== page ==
• Mozilla unveils first Firefox 3.6 beta

      Mozilla late on Friday released the first beta of Firefox 3.6, a minor upgrade slated to wrap up later this year.

    • Opera Skin For Firefox

      Version 3.6 of the Firefox web browser introduces several new design options for theme creators that are not available in previous versions of the Internet browser including the latest official release version Firefox 3.5.4. One of the first themes to make use of this new features is the Operetta theme which is available as an experimental theme from the official Mozilla Firefox website.

    • What does your browser say about you? (2009 edition)

      Long, long time ago in a galaxy far, far away I posted the infamous article titled “What does your browser say about you?”. It got like 400 comments, got me on Digg, Reddit and crashed my server at least twice. Every once in a while I still get comments on it but these days they are mostly among the lines of:

      “Dude, Firefox 2.0 is ancient! What about Chrome and IE8?”

    • Web Open Font Format backed by Mozilla, type foundries

      Type designers and Web designers have reached a consensus on a format specification for embedding fonts on the Web. Mozilla is already including support for the font format in Firefox 3.6, and wide adoption could come sooner than many expected.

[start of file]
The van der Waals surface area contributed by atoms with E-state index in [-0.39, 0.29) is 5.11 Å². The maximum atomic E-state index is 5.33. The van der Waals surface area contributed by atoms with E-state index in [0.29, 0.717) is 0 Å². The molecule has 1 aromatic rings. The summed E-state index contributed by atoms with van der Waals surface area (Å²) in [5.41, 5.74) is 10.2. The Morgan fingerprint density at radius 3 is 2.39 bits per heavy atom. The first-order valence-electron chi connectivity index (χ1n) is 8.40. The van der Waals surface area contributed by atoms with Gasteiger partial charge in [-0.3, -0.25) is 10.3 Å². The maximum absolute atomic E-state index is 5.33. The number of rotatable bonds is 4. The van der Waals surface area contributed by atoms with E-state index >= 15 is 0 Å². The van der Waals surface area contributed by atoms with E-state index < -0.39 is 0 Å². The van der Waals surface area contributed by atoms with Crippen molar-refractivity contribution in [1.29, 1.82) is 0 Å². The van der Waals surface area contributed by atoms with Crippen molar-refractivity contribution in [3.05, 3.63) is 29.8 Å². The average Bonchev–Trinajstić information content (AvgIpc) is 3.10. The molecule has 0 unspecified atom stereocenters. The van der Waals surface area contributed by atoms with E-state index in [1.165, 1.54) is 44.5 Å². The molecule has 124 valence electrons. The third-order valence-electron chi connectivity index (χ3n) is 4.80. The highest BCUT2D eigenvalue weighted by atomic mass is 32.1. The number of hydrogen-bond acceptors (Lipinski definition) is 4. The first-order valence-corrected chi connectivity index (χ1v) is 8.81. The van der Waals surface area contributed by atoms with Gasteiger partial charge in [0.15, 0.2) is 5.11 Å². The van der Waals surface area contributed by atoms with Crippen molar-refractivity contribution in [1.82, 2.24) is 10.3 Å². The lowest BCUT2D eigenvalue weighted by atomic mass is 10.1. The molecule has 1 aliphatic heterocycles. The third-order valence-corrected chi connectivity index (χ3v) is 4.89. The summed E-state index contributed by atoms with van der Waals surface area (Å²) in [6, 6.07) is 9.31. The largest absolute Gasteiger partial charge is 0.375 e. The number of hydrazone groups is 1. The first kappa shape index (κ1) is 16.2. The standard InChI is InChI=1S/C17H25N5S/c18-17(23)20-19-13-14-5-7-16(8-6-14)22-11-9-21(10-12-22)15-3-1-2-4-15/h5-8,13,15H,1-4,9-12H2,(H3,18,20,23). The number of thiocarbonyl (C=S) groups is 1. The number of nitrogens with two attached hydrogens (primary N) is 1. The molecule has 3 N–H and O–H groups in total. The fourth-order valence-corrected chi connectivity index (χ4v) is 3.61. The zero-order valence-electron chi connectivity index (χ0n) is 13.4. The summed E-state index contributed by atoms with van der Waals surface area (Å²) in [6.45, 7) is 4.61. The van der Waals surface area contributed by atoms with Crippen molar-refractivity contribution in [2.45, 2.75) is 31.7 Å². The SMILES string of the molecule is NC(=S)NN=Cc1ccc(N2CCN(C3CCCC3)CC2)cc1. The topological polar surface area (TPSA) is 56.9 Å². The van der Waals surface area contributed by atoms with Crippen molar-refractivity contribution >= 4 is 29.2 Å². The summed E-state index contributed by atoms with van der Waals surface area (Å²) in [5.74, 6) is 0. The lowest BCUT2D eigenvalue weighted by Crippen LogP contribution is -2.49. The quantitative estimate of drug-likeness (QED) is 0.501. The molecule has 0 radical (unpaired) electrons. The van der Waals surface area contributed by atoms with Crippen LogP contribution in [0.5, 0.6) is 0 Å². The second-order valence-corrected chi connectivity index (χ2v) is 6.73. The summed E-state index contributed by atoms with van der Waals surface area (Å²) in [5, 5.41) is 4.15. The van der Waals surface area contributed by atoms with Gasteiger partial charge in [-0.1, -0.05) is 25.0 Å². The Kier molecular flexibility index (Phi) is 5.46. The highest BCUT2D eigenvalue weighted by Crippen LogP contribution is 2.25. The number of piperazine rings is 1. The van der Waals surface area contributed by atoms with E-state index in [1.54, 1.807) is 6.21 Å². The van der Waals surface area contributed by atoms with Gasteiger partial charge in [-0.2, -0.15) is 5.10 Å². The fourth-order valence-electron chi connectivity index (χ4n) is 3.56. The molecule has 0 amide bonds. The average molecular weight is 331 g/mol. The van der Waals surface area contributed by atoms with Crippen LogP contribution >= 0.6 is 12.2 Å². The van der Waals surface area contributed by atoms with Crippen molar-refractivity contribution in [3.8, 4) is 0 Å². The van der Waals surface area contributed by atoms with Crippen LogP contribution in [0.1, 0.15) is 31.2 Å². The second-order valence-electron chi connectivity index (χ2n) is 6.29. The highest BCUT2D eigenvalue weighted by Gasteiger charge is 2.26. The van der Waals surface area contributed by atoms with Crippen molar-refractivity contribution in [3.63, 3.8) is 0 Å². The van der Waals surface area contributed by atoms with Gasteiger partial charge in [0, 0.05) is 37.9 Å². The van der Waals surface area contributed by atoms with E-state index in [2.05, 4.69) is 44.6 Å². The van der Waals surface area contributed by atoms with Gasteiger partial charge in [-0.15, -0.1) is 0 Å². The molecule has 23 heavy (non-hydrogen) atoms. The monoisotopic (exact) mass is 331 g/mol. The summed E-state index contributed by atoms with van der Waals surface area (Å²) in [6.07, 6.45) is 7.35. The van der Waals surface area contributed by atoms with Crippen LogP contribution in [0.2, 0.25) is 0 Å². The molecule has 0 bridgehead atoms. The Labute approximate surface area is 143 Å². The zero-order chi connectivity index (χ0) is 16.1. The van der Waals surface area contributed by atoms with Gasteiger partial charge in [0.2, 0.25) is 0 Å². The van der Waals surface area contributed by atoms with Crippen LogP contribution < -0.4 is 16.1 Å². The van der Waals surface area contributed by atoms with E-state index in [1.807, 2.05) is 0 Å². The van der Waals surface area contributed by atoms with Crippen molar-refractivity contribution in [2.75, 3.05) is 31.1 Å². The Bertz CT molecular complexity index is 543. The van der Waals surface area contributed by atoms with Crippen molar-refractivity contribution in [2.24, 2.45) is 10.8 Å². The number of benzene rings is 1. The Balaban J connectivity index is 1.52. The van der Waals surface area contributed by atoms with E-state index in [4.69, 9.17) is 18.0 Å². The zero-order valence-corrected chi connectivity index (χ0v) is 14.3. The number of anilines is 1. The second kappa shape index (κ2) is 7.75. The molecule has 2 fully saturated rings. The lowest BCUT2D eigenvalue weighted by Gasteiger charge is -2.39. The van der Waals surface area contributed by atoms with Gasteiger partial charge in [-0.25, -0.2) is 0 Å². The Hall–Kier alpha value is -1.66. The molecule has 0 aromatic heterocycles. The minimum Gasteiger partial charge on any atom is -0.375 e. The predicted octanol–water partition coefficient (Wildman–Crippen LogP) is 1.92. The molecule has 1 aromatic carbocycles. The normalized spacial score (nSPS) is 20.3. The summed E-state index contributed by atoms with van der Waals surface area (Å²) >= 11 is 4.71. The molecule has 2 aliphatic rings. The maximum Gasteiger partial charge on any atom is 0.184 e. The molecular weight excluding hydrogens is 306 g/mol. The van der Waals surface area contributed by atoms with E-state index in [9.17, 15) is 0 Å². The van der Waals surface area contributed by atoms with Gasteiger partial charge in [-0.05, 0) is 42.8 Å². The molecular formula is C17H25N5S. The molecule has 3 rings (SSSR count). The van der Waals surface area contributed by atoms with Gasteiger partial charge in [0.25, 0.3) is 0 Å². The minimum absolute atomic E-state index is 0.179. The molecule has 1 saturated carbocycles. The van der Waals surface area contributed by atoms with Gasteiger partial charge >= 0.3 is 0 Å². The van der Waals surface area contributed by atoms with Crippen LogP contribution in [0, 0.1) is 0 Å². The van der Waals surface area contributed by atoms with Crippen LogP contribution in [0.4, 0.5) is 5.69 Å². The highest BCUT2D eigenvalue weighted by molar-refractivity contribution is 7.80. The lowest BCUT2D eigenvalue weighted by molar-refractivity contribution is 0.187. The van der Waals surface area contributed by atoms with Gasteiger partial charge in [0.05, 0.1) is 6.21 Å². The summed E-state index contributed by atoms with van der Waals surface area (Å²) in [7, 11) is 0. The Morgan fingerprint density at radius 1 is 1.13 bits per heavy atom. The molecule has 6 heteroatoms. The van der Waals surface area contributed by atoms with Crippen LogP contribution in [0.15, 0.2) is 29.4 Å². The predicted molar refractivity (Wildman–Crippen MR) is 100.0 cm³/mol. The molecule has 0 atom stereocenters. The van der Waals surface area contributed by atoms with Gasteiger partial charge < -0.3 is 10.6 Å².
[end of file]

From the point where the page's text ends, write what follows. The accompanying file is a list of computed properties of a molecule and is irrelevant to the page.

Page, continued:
• Business

    • Open-source CRM and ERP: New kids on the cloud

      When Nikon decided to merge and consolidate customer data from more than 25 disparate sources into one system, officials didn’t want the burden of maintaining it in-house, yet whatever they went with had to meet all their requirements and work picture-perfect.

  • Licensing

    • Send the GNU GPL to the Amazonia

      Amazon’s announcement that it is launching cloud-based MySQL services comes at a convenient time. It shows how money to Free Software development can come from unexpected sources, without a proprietary license appearing anywhere in the picture.

      This is not really good news for Free Software. However, Amazon gives us the best evidence that MySQL can be “monetized” by offering it in a Software As a Service setting. This can happen with GNU GPL licensed software and without receiving any special permission from the copyright holder, contradicting all claims that there is no viable way to fund development of a Free Software project without a dual license. The impatient reader can jump directly to the section where I deal with the cloud, but I invite you to follow all the argument.